Sipping soda water and lemon, Olsen tells me she likes fashion that’s vampiric, romantic, big. Like the video for All Mirrors’ titular lead single, in which Olsen first wears an ethereal white dress, before she’s transformed by black patent-clad hands and hooded figures into a version of herself in a black lace gown, who faces another version of herself in black velvet and an illustrious, spiky crown. (“I wore a crown in my video, I don’t think I’m a queen,” she says later. “But I do have to rule my own life. I have to rule my own thoughts, and that’s important to me to know that I can.”)

Olsen says she and director Ashley Connor created a minimalist, surrealist “mindspace” for All Mirrors, a sweeping, building track in which Olsen sings about being buried alive in someone’s smile. “At least at times it knew me,” she repeats until the strings ebb. It recalls the films of Man Ray and Luis Buñuel; Olsen stuck in a dream she can’t escape, she explains, and the dream is a like an unsolvable puzzle: “Which part of myself is the truest?”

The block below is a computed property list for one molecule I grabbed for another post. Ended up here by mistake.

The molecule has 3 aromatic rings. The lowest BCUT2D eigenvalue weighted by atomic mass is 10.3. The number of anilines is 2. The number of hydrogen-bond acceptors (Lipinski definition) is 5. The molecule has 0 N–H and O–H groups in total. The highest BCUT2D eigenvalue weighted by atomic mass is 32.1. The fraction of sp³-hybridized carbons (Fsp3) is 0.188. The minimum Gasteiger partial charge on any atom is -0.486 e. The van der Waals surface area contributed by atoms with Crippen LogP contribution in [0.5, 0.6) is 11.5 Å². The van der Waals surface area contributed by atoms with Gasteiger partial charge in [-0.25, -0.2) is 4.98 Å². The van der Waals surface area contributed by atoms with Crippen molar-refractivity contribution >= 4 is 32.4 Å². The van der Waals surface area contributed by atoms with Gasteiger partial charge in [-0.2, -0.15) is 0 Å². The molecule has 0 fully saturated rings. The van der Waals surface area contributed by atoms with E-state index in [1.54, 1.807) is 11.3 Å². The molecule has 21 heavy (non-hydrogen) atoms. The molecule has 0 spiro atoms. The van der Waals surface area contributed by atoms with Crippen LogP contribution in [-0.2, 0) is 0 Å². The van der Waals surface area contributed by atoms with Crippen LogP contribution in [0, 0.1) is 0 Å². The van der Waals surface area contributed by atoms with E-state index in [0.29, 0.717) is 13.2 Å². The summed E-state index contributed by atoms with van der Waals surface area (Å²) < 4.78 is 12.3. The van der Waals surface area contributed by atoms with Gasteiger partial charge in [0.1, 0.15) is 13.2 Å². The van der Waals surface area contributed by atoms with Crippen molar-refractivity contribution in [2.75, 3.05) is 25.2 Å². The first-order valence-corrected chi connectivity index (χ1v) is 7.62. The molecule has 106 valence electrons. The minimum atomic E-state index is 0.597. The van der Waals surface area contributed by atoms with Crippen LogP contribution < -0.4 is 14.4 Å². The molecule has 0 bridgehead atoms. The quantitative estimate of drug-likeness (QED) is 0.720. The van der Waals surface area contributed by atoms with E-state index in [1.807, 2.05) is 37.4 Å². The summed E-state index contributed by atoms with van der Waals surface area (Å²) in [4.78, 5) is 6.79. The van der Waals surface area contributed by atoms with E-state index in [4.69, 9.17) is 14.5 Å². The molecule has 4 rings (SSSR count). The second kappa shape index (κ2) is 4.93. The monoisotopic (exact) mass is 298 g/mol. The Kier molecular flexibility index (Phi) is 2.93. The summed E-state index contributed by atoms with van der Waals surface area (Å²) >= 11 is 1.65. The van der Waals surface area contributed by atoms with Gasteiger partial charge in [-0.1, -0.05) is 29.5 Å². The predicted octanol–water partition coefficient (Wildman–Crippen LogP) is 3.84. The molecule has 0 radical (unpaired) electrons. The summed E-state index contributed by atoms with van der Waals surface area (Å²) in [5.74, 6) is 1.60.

She takes a pause from deconstructing the video and asks if I’ve ever seen Sunset Boulevard. And even though my answer is yes, Olsen recounts the plot of the 1950 Billy Wilder film – about an ageing silent film actress stuck in the past, obsessed with her former celebrity, unable to move on – with her characteristic, rhythmic run-on sentences. “She’s lost everyone,” Olsen says, “because she spent all this time being the perfect self, to herself.”